Cactus Club May 1998

Cycle III:Part 1

2 May 1998................the Sawney Beanes, morality, and justice

History is always instructive. Please read the following story. Click here. Questions: Does evolutionary psychology have anything to say about these moral choices? Was justice done by executing the youngest children along with the rest of the family? (PD)

4 May 1998................evolutionary psychology, Karl, Newt, and Murray

Quoting from THE MORAL ANIMAL by Robert Wright---------------"Altruism, compassion, empathy, love, conscience, the sense of justice---all of these things, the things that hold society together, the things that allow our species to think so highly of itself, can now confidently be said to have a firm genetic basis.That's the good news. The bad news is that, although these things are in some ways blessings for humanity as a whole, they didn't evolve for the 'good of the species' and aren't reliably employed to that end. Quite the contrary: it is now clearer than ever how (and precisely why) the moral sentiments are used with brutal flexibility, switched on and off in keeping with self-interest; and how naturally oblivious we often are to this switching. In the new view, human beings are a species splendid in their array of moral equipment, tragic in their propensity to misuse it, and pathetic in their constitutional ignorance of the misuse. ___________If modern Darwinism indeed has some morally conservative emanations, does that mean it has politically conservative emanations? This is a tricky and important question. It's easy enough, and correct, to dismiss social Darwinism as a spasm of malicious confusion. But the question of innate human goodness casts a political shadow that can't be so casually disregarded, for linkage between ideology and views on human nature has a long and distinquished history. Over the past two centuries, as the meaning of political "liberalism" and "conservatism" have changed almost beyond recognition, one distinction betweent the two has endured: political liberals (such as Mill, in his day) tend to take a rosier view of human nature than conservatives, and to favor a looser moral climate.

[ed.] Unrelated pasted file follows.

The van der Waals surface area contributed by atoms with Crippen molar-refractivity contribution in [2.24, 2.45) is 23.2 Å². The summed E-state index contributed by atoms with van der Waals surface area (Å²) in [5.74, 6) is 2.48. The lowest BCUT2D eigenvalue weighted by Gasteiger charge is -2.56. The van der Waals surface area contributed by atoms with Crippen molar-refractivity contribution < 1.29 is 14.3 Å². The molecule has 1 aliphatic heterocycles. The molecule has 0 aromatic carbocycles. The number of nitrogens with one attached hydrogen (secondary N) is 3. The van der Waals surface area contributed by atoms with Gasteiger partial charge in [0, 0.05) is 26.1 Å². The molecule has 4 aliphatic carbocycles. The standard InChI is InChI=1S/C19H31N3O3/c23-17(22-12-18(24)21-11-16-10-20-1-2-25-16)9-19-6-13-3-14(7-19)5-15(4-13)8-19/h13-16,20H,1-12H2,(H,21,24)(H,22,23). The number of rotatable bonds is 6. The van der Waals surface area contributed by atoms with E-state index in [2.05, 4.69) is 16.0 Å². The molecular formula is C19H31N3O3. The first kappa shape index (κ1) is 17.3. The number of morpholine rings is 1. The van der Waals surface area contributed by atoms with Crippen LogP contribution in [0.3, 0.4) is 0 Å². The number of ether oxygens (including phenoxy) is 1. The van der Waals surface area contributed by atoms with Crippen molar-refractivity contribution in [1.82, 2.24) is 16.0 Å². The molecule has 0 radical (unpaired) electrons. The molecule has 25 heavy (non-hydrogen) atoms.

Still, it isn't clear that this connection between morals and politics is truly necessary, especially in a modern context. To the extent that the new Darwinian paradigm has reasonably distinct political implications---and as a general rule it just doesn't---they are about as often to the left as to the right. In some ways they are radically to the left. (Though Karl Marx would find much to dislike in the new paradigm, he would find parts of it very appealing.) What's more, the new paradigm suggests reasons a modern political liberal might subscribe to some morally conservative doctrines as a matter of ideological consistency. At the same time, it suggests that a conservative moral agenda may at times profit from liberal social policies." Questions: What is the connection between morals and politics and how could evolutionary psychology have something to offer Karl Marx and say Newt Gingrich at the same time? And what would Cicero, John Locke, and Murray Rothbard think about the implications of evolutionary psychology in terms of political philosophy? (PD)

5 May 1998................ self-government, evolutionary psychology, and complexity theory

Please read SELF-GOVERNMENT by Michael S. Joyce. Comment: This lecture bridges the gap between evolutionary psychology and complexity theory. Like the self organizing process of "ground traffic control" based on simple but generally understood rules such as 1) drive on the right hand side of the road, and 2) stop on red/go on green, there are principles of complexity theory (spontaneous order) underlying all social activity--- not just economics. It is what we call civil society. The success of this process in achieving a good society depends on what the rules are and how widely they are shared. Questions: Does our common genetic hard-wiring make us more or less capable of self-government? Or does this capacity depend on something other than our biological predisposition? (PD)

8 May 1998..............explanations of social order